The flexion of muscles by Serbian officials is causing concern in neighboring states.
Serbia has launched a new national holiday with a display of military force and an appeal to all Serbs in the Balkans to unite under one flag, which has caused unrest among its neighbors for decades after similar calls for bloody wars in the 1990s.
The Serbs were told to display thousands of red, blue and white national flags on Wednesday, whether they live in the region or in the world, as ‘The Day of Serb Unity, Freedom and the National Flag’.
On the day of the celebrations, the populist president of Serbia, Aleksandar Vucic, investigated military hardware that appeared in a park in Belgrade, praising the army’s readiness to respond to outside threats.
He said the army was “five times stronger” than it was a few years ago and announced new military purchases.
The flexion of muscles by Serbian officials, as well as their calls for the establishment of the ‘Serbian world’, or political unification of an estimated 1.3 million Serbs living in Bosnia, Montenegro, Kosovo and Croatia with Serbia, has caused concern neighboring states.
In the 1990s, with financial and political support from Belgrade, Serbian forces led bloody campaigns in Bosnia, Croatia and Kosovo with the aim of forming a ‘Greater Serbia’. The campaign tried in vain to draw the inner borders of the former Yugoslavia and create a single Serbian state.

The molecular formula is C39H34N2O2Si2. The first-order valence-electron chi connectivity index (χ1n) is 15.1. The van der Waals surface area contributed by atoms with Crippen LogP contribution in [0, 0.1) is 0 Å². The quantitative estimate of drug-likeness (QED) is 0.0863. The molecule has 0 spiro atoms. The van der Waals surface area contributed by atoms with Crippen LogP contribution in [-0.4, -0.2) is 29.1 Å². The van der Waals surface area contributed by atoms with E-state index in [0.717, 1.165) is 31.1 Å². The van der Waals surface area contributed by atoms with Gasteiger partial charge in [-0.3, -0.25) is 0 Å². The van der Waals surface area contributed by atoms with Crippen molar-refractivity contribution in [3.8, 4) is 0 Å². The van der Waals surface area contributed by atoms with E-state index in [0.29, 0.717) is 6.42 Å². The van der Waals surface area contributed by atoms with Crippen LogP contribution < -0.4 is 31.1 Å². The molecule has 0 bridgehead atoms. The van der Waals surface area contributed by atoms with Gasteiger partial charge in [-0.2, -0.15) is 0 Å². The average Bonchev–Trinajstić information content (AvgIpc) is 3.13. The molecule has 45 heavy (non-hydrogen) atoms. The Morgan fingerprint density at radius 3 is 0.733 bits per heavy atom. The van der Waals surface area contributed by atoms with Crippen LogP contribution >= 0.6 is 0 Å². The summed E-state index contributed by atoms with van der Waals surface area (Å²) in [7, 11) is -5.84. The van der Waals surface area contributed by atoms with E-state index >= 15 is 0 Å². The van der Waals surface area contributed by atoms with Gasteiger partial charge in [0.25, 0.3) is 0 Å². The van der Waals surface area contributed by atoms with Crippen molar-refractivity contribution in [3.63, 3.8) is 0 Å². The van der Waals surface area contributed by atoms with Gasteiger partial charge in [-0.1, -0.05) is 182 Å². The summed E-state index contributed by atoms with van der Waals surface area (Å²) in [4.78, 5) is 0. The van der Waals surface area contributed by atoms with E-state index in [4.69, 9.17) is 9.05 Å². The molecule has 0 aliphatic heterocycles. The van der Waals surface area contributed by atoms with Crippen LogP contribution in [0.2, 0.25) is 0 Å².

The renewed calls for pan-Serbian unity further increased tensions in the Balkans.
Croatian President Zoran Milanovic said he could not believe Serbs had anything more important or smarter to do than create holidays that would intrude on the domestic affairs of neighboring states.
Serbian Interior Minister Aleksandar Vulin, the strongest supporter of the “Serbian world”, reacted quickly.
“There is nothing more important than preserving the Serbian identity,” he said.
The new national holiday coincides with the day when the royal Serbian army, along with French troops, defeated the forces of the central forces in a famous battle of the First World War in northern Greece in 1918.